Since SIJS requires a state court order and an application with USCIS, it is important to consult with a lawyer experienced in both family and immigration law. Nguyen Lee Law Group is experienced in both matters and  can fully assist you with your application.

Deferred Action for Early Childhood Arrivals

“Deferred Action,” essentially means that the government will not take any deportation action against a qualifying individual to remove them from the United States for a certain period of time. You may also apply for work authorization if you are granted deferred action.

In order to qualify for DACA, you needed to meet the following requirements:

  1. As of June 15, 2012, you were under the age of 31
  2. Came to the United before reaching your 16th birthday
  3. Have continuously resided in the United States since June 15, 2007, up to the present;
  4. Been living in the United States on June 15, 2012 and at the time you intend to file for deferred action
  5. You did not have lawful status on June 15, 2012
  6. You are currently in school, have graduated, or obtained a certificate of completion from high school, have obtained a general education development (GED) certificate, or are an honorably discharged veteran of the Coast Guard or Armed forced in the United States;
  7. Have not been convicted of a felony, significant misdemeanor, or three or more misdemeanors and you do not pose a threat to national security or public safety.

DACA was expanded on November 20, 2014 through President Obama’s Executive Action allowing renewal of DACA applications and acceptance of new applicants. DACA was also expanded by changing the required continuous residence in the United States to that of January 1, 2010 rather than the prior requirement of June 15, 2007, and extending the deferred action and employment authorization period to three years from the previous two years.

Deferred Action for Parents of United States Citizens and Lawful Permanent Residents (DAPA)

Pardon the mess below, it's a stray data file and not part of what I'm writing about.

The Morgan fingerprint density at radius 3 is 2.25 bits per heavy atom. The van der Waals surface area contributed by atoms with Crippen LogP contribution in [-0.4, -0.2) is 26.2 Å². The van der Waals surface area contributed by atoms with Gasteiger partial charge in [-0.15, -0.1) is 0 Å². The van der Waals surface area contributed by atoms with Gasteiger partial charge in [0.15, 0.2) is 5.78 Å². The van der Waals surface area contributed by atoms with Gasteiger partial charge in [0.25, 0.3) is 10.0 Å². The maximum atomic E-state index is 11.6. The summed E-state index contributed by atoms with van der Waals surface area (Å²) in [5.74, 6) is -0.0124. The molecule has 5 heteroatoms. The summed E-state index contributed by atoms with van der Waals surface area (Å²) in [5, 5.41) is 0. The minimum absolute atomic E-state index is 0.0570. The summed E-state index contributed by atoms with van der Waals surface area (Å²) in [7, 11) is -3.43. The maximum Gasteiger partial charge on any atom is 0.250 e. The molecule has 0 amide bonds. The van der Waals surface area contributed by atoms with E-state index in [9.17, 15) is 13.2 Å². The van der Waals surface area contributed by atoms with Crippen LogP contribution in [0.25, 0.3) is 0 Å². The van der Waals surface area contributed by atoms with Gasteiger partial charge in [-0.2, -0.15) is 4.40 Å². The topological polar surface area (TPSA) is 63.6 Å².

On November 14, 2014, President Obama announced Deferred Action for Parents of United States Citizens and Lawful permanent residents (DAPA). To qualify for DAPA, you need to meet the following requirements:

  1. Be a parent of a US Citizen or lawful permanent resident.
  2. Have continuously lived in the US since January 1, 2010
  3. Have been present in the US on November 20, 2014.
  4. Not have a lawful status at the time you apply for DAPA
  5. Have not been convicted of certain criminal offenses, including any felonies and some misdemeanors.

DAPA will also apply to parents who have adopted children or stepchildren. However, the parents must have been married before the stepchild was 18; or if the child was adopted before the age of 16 and has lived with the parent for two years.

Battered Spouse Waivers

If you are a battered spouse, child, or parent, you may file an immigrant visa petition under the Immigration and Nationality Act (INA), as amended by the Violence Against Women Act (VAWA). This allows battered spouses and children to apply for their green card without the abusers knowledge. For Battered spouses to qualify, you must have been married to a US Citizen or permanent resident abuser, your marriage to the abuser, or your marriage to the abuser was terminated by death or a divorce within 2 years of filing your petition, you have suffered battery/extreme cruelty by your US citizen spouse or permanent resident spouse, you have been abused or your children have been subjected to battery or extreme cruelty by your US Citizen spouse or permanent resident, you entered into the marriage in good faith, you have resided with your US Citizen spouse, and you are a person of good moral character.